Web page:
What Utah independent Evan McMullin says about Sen. Mike Lee in major campaign speech
The U.S. Senate challenger pulled no punches against the GOP incumbent at a rally in Salt Lake City
Utah independent Evan McMullin portrayed himself as the true conservative in the U.S. Senate race against Republican Sen. Mike Lee in a speech Wednesday in which he called the incumbent a “constitutional conman.”
Speaking to supporters at Salt City Spaces in downtown Salt Lake City, McMullin repeatedly said Lee has “betrayed” Utahns and Americans, pointing to his text message interactions with the White House after Donald Trump lost the 2020 election.
Conservatism is about protecting the country’s founding ideals and the institutions that enable people to realize them in their daily lives, especially including the Constitution and free and fair elections, McMullin said.
“That’s conservative, and I am a conservative,” he said. “But Mike Lee is a pretend conservative, a constitutional conman.”
Former Utah Democratic Rep. Ben McAdams and former Republican National Committee chairman Michael Steele also spoke at the event.
Steele, who has endorsed McMullin, said he is a Republican who has been abandoned by his party, and that it “sickens” him that it’s no longer the party of Lincoln, Reagan and Bush but has become the “cult personality of one man.”
McMullin, who ran for president as an anti-Trump independent in 2016, launched his campaign against the two-term Lee 11 months ago. Lee voted for McMullin in that election before embracing Trump, who has endorsed his reelection effort.
Noting Lee’s 2016 vote, Steele said, “so it should be real easy for us to vote for Evan McMullin this time around.”
In April, McMullin and some prominent Democrats in the state, including McAdams and Salt Lake County Mayor Jenny Wilson, persuaded the Utah Democratic Party to not advance its own candidate and instead throw its support behind him. The unprecedented move has focused national attention on the race that Politico described as the “strangest Senate race in America.”
Deseret News/Hinckley Institute of Politics polling show Lee with a five-point lead among registered voters in Utah.
Wednesday marked the first major speech of McMullin’s campaign, coming two months from Election Day on Nov. 8 Much of it repeated scathing criticism he has leveled at Lee on social media and in other settings.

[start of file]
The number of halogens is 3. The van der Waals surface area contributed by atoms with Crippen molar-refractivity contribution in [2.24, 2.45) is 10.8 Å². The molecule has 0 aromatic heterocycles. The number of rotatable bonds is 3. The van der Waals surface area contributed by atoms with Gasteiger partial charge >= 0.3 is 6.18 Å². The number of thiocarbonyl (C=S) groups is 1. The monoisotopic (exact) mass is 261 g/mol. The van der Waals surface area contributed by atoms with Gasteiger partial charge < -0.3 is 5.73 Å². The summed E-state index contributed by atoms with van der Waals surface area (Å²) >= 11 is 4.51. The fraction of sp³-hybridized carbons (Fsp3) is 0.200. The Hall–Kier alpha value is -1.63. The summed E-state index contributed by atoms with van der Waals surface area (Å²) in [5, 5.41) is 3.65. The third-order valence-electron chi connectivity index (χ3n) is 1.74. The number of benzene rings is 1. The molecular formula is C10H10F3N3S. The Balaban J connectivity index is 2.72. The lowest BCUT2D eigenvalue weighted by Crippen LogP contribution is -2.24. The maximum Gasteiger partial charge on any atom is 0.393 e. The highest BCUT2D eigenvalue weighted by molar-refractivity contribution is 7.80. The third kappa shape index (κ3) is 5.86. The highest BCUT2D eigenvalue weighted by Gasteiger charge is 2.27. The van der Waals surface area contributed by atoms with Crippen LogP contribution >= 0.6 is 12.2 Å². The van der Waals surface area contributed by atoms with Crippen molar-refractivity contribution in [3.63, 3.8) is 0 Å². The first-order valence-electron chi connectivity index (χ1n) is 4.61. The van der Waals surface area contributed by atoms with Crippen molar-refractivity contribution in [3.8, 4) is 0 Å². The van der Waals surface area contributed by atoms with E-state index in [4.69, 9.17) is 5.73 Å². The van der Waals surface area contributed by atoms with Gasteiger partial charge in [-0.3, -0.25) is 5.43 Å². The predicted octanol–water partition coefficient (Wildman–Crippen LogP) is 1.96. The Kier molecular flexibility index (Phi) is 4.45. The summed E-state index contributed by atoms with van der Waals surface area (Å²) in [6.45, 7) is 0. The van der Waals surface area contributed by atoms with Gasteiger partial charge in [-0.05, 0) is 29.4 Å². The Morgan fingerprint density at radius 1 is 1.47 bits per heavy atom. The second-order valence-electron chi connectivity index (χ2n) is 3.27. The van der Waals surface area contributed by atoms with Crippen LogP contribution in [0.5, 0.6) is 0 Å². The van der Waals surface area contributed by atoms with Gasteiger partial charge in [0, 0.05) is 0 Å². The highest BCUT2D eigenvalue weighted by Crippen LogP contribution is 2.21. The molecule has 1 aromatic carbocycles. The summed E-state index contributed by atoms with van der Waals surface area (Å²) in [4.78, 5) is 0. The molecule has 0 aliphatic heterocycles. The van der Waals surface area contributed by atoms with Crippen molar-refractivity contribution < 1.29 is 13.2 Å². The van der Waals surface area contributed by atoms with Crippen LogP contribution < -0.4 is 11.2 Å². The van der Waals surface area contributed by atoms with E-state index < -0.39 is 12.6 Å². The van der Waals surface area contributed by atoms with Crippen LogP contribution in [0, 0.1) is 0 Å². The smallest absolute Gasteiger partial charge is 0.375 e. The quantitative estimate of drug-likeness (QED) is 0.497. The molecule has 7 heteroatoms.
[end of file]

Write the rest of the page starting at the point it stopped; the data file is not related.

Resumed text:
Lee and McMullin engaged in a Twitter war last month, with McMullin accusing Lee of trying to help Trump overturn the 2020 election results with fake electors — which he did again in Wednesday’s speech — and Lee accusing McMullin of defamation.
“Stick to the truth or lawyer up,” Lee tweeted from his personal account, @BasedMikeLee, in August.
“It’s the truth, ‘Based Mike.’ Sue me,” McMullin countered.
Asked for a response to McMullin’s speech, the Lee campaign referred questions to Utah County Commissioner Amelia Powers Gardner as a surrogate for the senator.
“We’re not seeing a lot of policy (from McMullin) and we never really have,” she said, noting Lee has recently worked on solutions to the baby formula shortage and the housing crisis. “It’s just unfortunate that his opponent wants to just kind of throw darts at him rather than tell us where he stands on the issues.”
A former county clerk who oversaw the 2020 presidential election in Utah County, Gardner defended Lee’s text messages with the White House, saying he wasn’t trying to overturn the election but counsel Trump on what was and wasn’t constitutional.
“He is a constitutional conservative, and he does follow the Constitution,” she said, adding Lee voted to certify the election.
In his speech, McMullin, a former CIA undercover operative, went after Lee over his allegiance to Trump, calling him a “loyal sycophant to an aspiring authoritarian, trading away his oath to the Constitution to serve the unconstitutional ambitions of that one man.”
He also brought up Lee comparing Trump to revered Book of Mormon leader Captain Moroni during a campaign rally in Arizona, which he called a “most disgraceful and false comparison.”
“Sen. Lee, Donald Trump is no Captain Moroni,” McMullin said.
Other than being anti-Trump — “a two-bit tyrant” — and anti-Lee while expressing his conservative bona fides, McMullin, a former Republican, didn’t specifically talk about how he intends to win over Democrats.
After his speech, McMullin said conservatism is a commitment to the country’s core ideals of freedom and equality.
“Frankly, I think it’s something that can appeal across party lines and it should. We should all be committed to our core values. We should all be committed to our system of self-government, our democratic republic, and that’s the kind of conservatism that I’m for,” he told reporters.
Democrats, he said, might have a different name for it but they are part of his coalition of supporters because they believe in those ideals.
McMullin has said he doesn’t intend to caucus with either party if elected to the Senate.
He told reporters he has been building relationships with more independent-acting senators who want to get things done, though he wouldn’t name them. He said senators on both sides of the aisle are looking forward to having another vote for getting legislation passed.
McMullin said his coalition of Republicans, Democrats and independents isn’t coming together just to defeat Lee. It is united in a commitment to fix the broken politics of Washington. He said he’s committed to finding common ground to bring down health care costs, protect air and water, cut inflation, and lower the national debt.
“And we’re united in our commitment to remaining independent of the party bosses who demand loyalty at the expense of the people,” McMullin said in his speech. “We will work for Utahns and the people of our country, and for no one else.”